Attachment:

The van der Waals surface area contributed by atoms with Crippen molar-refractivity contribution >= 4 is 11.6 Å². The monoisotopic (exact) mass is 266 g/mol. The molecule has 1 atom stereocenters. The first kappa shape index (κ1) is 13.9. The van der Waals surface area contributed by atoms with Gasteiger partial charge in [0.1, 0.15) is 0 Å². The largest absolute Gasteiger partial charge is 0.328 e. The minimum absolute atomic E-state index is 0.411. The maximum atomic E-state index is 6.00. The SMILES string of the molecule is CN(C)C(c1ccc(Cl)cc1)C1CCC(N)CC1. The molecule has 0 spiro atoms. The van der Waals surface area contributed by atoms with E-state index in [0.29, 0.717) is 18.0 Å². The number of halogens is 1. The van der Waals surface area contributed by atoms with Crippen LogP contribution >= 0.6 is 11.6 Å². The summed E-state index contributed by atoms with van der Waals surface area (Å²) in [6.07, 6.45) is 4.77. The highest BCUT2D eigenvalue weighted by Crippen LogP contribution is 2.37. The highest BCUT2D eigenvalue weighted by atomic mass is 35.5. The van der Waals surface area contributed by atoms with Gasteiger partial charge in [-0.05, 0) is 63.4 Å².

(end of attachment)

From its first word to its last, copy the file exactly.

The van der Waals surface area contributed by atoms with Crippen molar-refractivity contribution >= 4 is 11.6 Å². The monoisotopic (exact) mass is 266 g/mol. The molecule has 1 atom stereocenters. The first kappa shape index (κ1) is 13.9. The van der Waals surface area contributed by atoms with Gasteiger partial charge in [0.1, 0.15) is 0 Å². The largest absolute Gasteiger partial charge is 0.328 e. The minimum absolute atomic E-state index is 0.411. The maximum atomic E-state index is 6.00. The SMILES string of the molecule is CN(C)C(c1ccc(Cl)cc1)C1CCC(N)CC1. The molecule has 0 spiro atoms. The van der Waals surface area contributed by atoms with E-state index in [0.29, 0.717) is 18.0 Å². The number of halogens is 1. The van der Waals surface area contributed by atoms with Crippen LogP contribution >= 0.6 is 11.6 Å². The summed E-state index contributed by atoms with van der Waals surface area (Å²) in [6.07, 6.45) is 4.77. The highest BCUT2D eigenvalue weighted by Crippen LogP contribution is 2.37. The highest BCUT2D eigenvalue weighted by atomic mass is 35.5. The van der Waals surface area contributed by atoms with Gasteiger partial charge in [-0.05, 0) is 63.4 Å².